April 14, 2010
Coaches to expect more from Pryor
COLUMBUS, Ohio - Ohio State quarterback Terrelle Pryor was subject to the high expectations the Buckeye fan base put on him the second he arrived on campus roughly two years ago.
Now, entering his junior season as a third-year starting quarterback for Ohio State, he has some expectations to live up to that actually mean something.
Pryor - who cam to Ohio State has the top player in the 2008 recruiting class - now partakes in spring drills as a leader, and though weird to say, an upper-classman. Because of this, Ohio State head coach Jim Tressel admitted he expects more out of him this season.
"He is a junior and the expectations here raise a little bit, here meaning within the walls of the folks who are doing this every day," Tressel said Tuesday on a conference call.
Pryor's season ended on a high now last year after he completed 23-of-27 passes for 266 yards and two touchdowns in addition to his 72 yards rushing in Ohio State's Rose Bowl win over Oregon, but it wasn't always pretty for the quarterback last season.
After committing four turnovers by himself that led to Ohio State's mid-season loss to Purdue - its second loss of the year - Tressel turned to limiting Pryor in the team's remaining five games in order to keep the mistakes to a minimum.
During that span, Pryor was limited to 17 passes or less per game, a stretch in which the Buckeyes won all five games en route to clinching the Big Ten title and a Rose Bowl berth.
But during that's when Tressel saw the change in Pryor.
"I think just in general his calmness and his command has improved through the course of these first seven practices and I think it really began heading in that direction during the month-long bowl practice as well," Tressel said.
With the added trust, Tressel's game plan shifted in the Buckeyes' win over Oregon in the Rose Bowl. Rather than keeping it simple on offense and hoping to limit mistakes, Tressel put the ball in Pryor's hands and allowed him to make plays.
The result? Pryor had perhaps the best game of his career with the Buckeyes and was named the Rose Bowl MVP.
Now, heading into 2010 with national title hopes, it seems as if the Buckeyes will expand their offense even more while giving Pryor the freedom to make plays on his own.
But with the trust comes those expectations.
"The playbook is a little bit bigger this year than it was last year," said wide receiver coach Darrell Hazell. "I think it is because No. 2 is better, which is where you have to start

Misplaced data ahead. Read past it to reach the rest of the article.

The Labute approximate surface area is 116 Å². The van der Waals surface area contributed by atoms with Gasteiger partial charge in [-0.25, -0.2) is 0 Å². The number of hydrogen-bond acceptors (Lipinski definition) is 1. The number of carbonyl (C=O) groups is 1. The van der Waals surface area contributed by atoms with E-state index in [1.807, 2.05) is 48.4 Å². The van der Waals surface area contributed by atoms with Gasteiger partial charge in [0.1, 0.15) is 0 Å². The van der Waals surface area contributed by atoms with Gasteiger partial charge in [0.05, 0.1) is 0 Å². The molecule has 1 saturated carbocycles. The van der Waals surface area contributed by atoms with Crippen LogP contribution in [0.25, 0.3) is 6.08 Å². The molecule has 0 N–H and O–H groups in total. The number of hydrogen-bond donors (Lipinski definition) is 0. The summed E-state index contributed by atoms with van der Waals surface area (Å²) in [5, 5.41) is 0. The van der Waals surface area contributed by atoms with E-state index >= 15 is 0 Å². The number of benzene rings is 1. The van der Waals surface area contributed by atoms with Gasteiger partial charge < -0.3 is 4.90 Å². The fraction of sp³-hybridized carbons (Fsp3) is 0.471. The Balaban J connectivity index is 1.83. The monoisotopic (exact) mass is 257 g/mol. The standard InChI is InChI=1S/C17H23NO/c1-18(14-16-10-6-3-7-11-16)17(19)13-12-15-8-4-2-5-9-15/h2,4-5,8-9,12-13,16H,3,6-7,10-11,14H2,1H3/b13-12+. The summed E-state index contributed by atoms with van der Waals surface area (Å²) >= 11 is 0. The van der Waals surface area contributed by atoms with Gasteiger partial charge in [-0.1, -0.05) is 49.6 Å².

He is so much more relaxed in the pocket right now where he is able to see the who field instead of half the field or one receiver. He sees the full field right now and is able to find his second and third receiver.
"I think we have a blueprint of things we want him to accomplished," he added. "If he stays within the blueprint, he will be fine."
Tressel has noticed a continual growth out of Pryor since the commencement of last year's bowl practice and it has continued into this spring. While Tressel has watched the progression, he isn't quite sure of where Pryor is now in terms of where he expected the quarterback to be at this time in his career.
"I don't know that I expected him after two years have been the quarterback on two Big Ten Championship teams and taken us to two BCS games," Tressel said. "I don't know that I thought, 'Oh boy that is going to be a walk in the park to do that.' Now am I surprised that he has been able to be a part of that? No. I don't know that I thought that was going to be an automatic."
But Tressel has noticed the strides the quarterback has made now that he is an upper classman. The head coach cited things such as comfort in the pocket, decision-making, and even game awareness as things Pryor has improved on.
And his receivers have noticed it, too.
"He is definitely gotten a lot better," said wide receiver DeVier Posey. "I know just me as a receiver, I am just trying to get used to catching his passes right out of breaks. It is a lot different last year where I was coming out of my breaks, and not necessarily waiting, but our timing is a lot better now."
Tressel and has staff are seemingly ready to hand the ball to Pryor and allow him to make plays this season. Now all that's left is to see what Pryor is capable of now that he has the full trust of the coaching staff.
"People outside have had expectations from day on," Tressel said. "Our expectations are certainly rising."
Ari Wasserman is a staff writer for BuckeyeGrove.com. He can be reached at Ari@BuckeyeGrove.com.
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